The third element needed to put WTO cases in perspective are their substantive focus. Members’ concerns about the United States, European Union, and China differ dramatically. The large majority of cases against the United States revolve around its fair trade laws (antidumping, countervailing duties, and safeguards). These tools have most often been used to protect the steel, agriculture, fisheries, and textiles industries. These sectors represent a relatively small share of the U.S. economy, and they are regionally concentrated in the Midwest and South. Cases against the European Union follow a similar pattern of focusing on heavy industry and agriculture. China is also often accused of abusing its fair trade rules, but the cases touch on a wider array of sectors, in advanced manufacturing, high-tech, and services where it hopes to gain traction in the face of competition from advanced economies. The United States and European Union are cushioning the blow of international competition for what many consider “sunset” industries, while China is mobilizing industrial policy to move into new areas that will support its economic future.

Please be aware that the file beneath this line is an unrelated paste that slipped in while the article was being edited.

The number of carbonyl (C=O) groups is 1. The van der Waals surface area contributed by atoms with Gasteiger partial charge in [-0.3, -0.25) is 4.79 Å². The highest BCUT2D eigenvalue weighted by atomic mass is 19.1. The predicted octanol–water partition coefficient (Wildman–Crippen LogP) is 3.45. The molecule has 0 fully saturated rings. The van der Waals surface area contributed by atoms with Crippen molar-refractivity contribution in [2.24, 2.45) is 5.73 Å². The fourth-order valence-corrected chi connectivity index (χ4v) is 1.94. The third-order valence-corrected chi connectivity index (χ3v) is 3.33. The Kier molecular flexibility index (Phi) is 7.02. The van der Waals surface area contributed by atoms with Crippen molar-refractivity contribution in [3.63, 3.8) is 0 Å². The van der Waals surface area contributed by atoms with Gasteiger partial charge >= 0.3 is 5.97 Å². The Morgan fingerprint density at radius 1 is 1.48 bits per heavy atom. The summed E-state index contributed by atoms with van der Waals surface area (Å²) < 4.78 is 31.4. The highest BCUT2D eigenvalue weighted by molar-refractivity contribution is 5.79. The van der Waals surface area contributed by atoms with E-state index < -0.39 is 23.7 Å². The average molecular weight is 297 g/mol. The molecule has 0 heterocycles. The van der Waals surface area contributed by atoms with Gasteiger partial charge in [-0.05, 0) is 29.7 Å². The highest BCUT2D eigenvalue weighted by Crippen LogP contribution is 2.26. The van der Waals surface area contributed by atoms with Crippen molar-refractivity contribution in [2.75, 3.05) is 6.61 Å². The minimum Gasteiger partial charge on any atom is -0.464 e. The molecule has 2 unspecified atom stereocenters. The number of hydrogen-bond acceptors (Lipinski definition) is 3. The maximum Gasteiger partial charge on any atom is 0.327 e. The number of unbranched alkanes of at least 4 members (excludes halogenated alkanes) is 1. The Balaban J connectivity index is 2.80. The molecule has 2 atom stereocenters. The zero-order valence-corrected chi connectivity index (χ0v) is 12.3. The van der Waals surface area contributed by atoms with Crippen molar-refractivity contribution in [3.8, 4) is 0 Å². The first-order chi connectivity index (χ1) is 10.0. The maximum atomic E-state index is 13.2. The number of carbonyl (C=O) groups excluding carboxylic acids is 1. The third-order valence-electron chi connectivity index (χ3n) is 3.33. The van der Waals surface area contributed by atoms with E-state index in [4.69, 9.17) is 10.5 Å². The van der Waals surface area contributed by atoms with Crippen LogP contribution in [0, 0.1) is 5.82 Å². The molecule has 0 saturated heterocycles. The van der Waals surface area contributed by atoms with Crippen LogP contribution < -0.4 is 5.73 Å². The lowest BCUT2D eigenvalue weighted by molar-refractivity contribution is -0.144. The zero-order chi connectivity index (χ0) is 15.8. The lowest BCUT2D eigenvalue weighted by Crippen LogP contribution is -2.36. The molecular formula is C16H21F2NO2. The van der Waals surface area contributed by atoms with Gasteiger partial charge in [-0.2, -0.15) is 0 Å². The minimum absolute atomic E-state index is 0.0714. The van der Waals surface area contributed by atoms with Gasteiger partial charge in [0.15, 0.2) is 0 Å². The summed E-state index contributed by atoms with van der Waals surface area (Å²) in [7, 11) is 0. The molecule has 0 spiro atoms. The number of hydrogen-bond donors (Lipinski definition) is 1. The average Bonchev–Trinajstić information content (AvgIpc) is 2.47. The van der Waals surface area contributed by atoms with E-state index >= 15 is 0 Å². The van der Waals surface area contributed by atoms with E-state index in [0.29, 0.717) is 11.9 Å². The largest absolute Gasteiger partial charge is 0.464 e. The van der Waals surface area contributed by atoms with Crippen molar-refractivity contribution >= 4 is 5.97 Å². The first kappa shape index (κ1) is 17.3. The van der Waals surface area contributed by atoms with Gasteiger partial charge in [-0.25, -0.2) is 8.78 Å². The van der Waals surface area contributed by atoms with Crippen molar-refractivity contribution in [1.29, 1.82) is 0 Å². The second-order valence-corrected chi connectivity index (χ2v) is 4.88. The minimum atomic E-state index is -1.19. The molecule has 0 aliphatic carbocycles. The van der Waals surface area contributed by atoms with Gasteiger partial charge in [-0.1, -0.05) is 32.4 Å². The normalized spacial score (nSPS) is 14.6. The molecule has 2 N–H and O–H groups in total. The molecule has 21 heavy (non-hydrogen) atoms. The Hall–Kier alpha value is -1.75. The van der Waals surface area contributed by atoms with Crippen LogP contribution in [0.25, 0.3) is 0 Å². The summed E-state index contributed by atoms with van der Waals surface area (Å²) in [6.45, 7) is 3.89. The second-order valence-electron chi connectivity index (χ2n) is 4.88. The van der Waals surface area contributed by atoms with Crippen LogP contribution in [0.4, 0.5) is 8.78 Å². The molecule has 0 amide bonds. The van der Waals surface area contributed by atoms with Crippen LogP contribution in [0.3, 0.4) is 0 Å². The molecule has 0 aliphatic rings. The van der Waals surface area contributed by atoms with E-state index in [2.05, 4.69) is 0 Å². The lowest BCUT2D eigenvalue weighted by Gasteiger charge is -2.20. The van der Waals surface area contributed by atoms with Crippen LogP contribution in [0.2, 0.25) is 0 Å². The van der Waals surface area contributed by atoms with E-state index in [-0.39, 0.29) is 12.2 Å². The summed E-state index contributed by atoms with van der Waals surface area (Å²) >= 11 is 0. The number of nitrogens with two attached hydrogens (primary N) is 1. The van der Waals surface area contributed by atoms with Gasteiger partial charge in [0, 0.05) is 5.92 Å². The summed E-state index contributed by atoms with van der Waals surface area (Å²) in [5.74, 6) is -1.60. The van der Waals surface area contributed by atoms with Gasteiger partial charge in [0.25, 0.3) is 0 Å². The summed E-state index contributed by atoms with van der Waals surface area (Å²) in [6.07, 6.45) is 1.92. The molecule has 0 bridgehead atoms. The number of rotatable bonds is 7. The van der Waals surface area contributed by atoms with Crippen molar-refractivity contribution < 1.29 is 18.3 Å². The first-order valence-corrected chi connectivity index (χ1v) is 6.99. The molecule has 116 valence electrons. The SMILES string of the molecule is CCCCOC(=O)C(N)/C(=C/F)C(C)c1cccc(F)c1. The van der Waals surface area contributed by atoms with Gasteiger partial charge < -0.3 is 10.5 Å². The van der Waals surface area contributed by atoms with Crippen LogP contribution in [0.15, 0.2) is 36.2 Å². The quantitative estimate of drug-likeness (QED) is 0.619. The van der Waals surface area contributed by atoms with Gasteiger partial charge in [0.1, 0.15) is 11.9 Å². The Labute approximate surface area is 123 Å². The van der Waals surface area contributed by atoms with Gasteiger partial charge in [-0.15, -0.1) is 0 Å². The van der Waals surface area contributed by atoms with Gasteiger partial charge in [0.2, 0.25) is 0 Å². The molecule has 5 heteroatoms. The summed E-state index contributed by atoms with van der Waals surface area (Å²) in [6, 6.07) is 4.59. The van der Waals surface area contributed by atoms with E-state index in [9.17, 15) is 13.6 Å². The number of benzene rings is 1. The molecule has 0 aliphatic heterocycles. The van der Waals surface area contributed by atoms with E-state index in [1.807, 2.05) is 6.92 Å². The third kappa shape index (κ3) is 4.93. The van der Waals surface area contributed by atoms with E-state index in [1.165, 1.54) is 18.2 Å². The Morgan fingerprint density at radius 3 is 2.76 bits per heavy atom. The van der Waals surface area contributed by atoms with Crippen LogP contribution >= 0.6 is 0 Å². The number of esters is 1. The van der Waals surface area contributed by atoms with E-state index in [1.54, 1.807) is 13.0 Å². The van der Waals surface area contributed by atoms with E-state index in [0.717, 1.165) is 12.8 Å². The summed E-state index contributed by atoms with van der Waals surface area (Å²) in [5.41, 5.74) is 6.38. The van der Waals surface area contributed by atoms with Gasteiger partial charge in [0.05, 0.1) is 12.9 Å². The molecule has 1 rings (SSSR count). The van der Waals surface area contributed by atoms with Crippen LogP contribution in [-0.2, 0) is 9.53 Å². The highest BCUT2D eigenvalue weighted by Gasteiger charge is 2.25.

WTO as a Traffic Cop